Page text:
Facebook just got safer, according to a press release last week from the social networking giant and the Internet security firm Websense.
But safer does not mean safe, according to other web security experts, who say that while Websense technology will bring a measure of security to the site's 700 million members against the dangers that lurk outside Facebook, the company still has a lot to do to clean its own house.
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The Websense technology is aimed at malicious links -- helping Facebook users avoid falling for common scams that seek to trick them into clicking through to sites where their information could be stolen or their device infected.
If users click on a suspicious link, they will be warned on a page that will let them continue at their own risk, return to the previous screen or get more information on why the site was flagged.
But it does not address malicious applications found on the site itself, which could lead to malware being downloaded to their computers.
"Oddly, they seem to be looking outward, as if everything is lily white on the inside," says Toronto-based independent security consultant James Arlen. "To be blunt, until you've cleaned up your own house, you should shut up (about security)."
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And Arlen says Facebook has a lot of cleaning up to do.
"When you say the outside is bad, you're saying the inside is good, which is ('1984') Ministry of Information stuff," he says, adding that he doesn't think the risks have changed for the average user.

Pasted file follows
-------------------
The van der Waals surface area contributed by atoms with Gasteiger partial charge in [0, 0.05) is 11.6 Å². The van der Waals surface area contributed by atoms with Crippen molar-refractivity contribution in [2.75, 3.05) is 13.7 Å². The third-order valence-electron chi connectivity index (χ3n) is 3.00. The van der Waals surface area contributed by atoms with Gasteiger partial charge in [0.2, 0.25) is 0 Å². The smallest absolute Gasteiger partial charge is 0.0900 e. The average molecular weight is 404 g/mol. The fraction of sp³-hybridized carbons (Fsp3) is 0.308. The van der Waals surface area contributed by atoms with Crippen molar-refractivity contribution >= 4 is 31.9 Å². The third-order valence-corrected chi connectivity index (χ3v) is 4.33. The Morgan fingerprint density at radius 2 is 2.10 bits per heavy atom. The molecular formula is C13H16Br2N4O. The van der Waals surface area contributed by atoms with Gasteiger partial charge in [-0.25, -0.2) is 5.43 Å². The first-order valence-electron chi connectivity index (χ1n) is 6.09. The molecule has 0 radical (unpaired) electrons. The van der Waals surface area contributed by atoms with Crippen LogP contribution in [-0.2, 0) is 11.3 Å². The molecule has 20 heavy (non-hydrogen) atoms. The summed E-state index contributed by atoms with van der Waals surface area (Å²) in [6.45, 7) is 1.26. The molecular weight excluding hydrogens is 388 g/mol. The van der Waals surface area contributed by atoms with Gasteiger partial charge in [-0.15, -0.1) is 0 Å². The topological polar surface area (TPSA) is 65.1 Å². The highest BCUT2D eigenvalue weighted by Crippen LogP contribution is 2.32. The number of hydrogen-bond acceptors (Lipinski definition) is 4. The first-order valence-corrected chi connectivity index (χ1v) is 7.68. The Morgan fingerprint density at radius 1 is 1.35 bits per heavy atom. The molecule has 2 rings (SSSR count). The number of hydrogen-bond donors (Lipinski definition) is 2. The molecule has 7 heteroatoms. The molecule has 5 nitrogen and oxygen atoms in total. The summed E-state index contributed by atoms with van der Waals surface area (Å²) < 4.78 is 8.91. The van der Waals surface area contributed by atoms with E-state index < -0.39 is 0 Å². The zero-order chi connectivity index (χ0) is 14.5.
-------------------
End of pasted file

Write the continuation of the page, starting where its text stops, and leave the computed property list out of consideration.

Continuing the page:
"They've made it easier for people to find you, which means it is easier for people to stalk you. They don't provide parental controls. They're not dealing with the fact that if you want to see a 16-year-old with her top off, go to Facebook. And the ease with which common accounts are violated is kind of shocking."
Rafal Los, enterprise and cloud security strategist for Hewlett-Packard, says the collaboration with Websense is "addressing the symptoms and not the root cause" of risks to Facebook users. The company, he says, needs to "fix the API, more or less. They need to review all the applications that go into their ecosystem. But, anytime something grows that large, the ability to control the content gets more difficult."
Los says part of the problem is that for Facebook to remain competitive, "they have to continue to have the latest and greatest (apps)," and the company apparently does not have the means or the will to review them all.
"It's throwing a Band-Aid on the problem," he says, "where the new cool is winning over safety and security.
The new collaboration is better than nothing, Arlen says. "But barely good enough is not good enough. It's like living in a house that barely meets code. I don't want to live in a place that's going to fall down in 10 years."